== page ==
TAMPA, Fla. (AP) — With the Republican National Convention at last in full-throated roar, nominee Mitt Romney and his team reached out Wednesday to critical voting groups -- veterans, Hispanics and women -- while gleefully mocking the man he is out to defeat in November.
Photos: RNC 2012 in Tampa, Fla.
The GOP nominee ducked out of his own convention in Tampa to tell the American Legion Convention in Indianapolis that a Romney administration would "do better" by a military threatened with "reckless defense cuts" and by veterans hungry for jobs
"This president's biggest failure is that he's not delivered those jobs," Romney said. "As president, I will get America to work again."
Sen. Marco Rubio, R-Fla., a top Hispanic voice in the GOP, made the rounds of morning talk shows to defend the GOP nominee's policies. And Ann Romney and Janna Ryan, the wife of Romney's running mate, teamed up to headline a "Women for Romney" fundraiser.
At a women's event, Mrs. Romney offered her husband as "the one person who is going to turn this country around," and promised that her husband would keep in mind the needs of women and families, if elected. Later, she attended a Latino Coalition lunch, where son Craig addressed guests in Spanish, and described his father as "a man you can trust."
Mrs. Romney told the Latino crowd that Democrats try to make it look like Republicans "don't care about this community. That's not true. We very much care about this community."
Latinos, she said, "are mistaken if they think they are going to be better off" if President Barack Obama wins re-election, she said.
The politics played out as Hurricane Isaac blew ashore on the Gulf Coast, weakening to a tropical storm by afternoon. Officials in Louisiana said that as of midday Wednesday, New Orleans' flood protection system was holding up as Isaac moved through the area.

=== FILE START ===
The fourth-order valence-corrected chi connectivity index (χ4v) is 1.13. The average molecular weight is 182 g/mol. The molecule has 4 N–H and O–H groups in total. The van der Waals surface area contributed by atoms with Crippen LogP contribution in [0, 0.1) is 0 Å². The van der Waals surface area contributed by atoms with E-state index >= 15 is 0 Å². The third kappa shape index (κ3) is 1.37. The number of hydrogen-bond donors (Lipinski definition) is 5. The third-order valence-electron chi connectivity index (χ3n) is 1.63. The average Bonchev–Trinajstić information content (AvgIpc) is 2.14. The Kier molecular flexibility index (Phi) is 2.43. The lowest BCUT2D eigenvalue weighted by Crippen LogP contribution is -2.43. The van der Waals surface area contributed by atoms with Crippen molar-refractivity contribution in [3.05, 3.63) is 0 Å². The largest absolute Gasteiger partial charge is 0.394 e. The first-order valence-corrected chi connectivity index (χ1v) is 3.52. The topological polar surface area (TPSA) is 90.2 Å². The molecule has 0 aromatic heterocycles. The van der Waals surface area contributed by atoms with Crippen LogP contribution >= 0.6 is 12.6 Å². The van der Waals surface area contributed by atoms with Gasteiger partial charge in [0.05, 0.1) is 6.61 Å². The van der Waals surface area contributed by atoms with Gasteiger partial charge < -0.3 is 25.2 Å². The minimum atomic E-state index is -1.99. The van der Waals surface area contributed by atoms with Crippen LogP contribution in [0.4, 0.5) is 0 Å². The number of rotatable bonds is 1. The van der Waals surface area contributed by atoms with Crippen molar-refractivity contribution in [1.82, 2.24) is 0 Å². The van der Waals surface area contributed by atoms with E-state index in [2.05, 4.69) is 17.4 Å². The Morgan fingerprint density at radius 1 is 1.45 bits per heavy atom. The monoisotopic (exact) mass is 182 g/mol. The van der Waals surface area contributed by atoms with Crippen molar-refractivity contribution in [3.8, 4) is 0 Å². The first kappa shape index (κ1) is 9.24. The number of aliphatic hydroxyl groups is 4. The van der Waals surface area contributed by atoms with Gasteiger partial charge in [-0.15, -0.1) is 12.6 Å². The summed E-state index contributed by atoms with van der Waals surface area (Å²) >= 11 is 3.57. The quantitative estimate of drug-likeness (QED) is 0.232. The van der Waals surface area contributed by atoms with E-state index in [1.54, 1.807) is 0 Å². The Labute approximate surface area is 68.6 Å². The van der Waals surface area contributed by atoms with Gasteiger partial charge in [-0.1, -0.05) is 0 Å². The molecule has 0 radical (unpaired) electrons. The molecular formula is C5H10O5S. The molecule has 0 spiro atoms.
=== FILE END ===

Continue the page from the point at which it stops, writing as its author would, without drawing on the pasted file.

Romney opened his remarks to the veterans by saying that while it appeared Isaac would not inflict the kind of damage Hurricane Katrina caused seven years ago, "this must be a heavy burden."
"Our country must do all we can to help them recover," he said. Romney was considering whether to visit the Gulf Coast after Isaac moves through, but no decision had been made, aides said.
The main draw for Wednesday night's convention session is vice presidential candidate Paul Ryan, the 42-year-old Wisconsin congressman and author of a tough budget that remakes the way the government spends money.
"I think people are going to like what they see because we are offering specific, bold solutions to get people back to work, to get this country back on the right track," Ryan said in a taped interview with WTMJ-TV in Milwaukee. He acknowledged having a stricter anti-abortion stance than Romney, but said he's comfortable with the GOP nominee's position "because it's a vast improvement on the status quo."
Ryan tested the microphones in the hall at midday as his children had fun at the podium.
Rubio, interviewed on "CBS This Morning," held out Ryan as a serious policy thinker who's "going to have a bunch of new fans across this country" after he speaks.
Obama's re-election campaign released an online video casting Ryan, who is hugely popular with conservatives, as a politician from a "bygone era" whose budget proposals threaten Medicare and would gut funding for Planned Parenthood.
A poll by the Pew Research Center and The Washington Post found Americans deeply divided about Ryan, whom they described as conservative, intelligent, fake, phony.
Romney's nomination now official, he was free at last to start dipping into his general-election pot of campaign cash.
"We're excited that now he's going to be able to spend money, both in English and in Spanish, to explain to people how his policies will help grow the economy, help small business, help people have the confidence to invest in the future," Rubio said."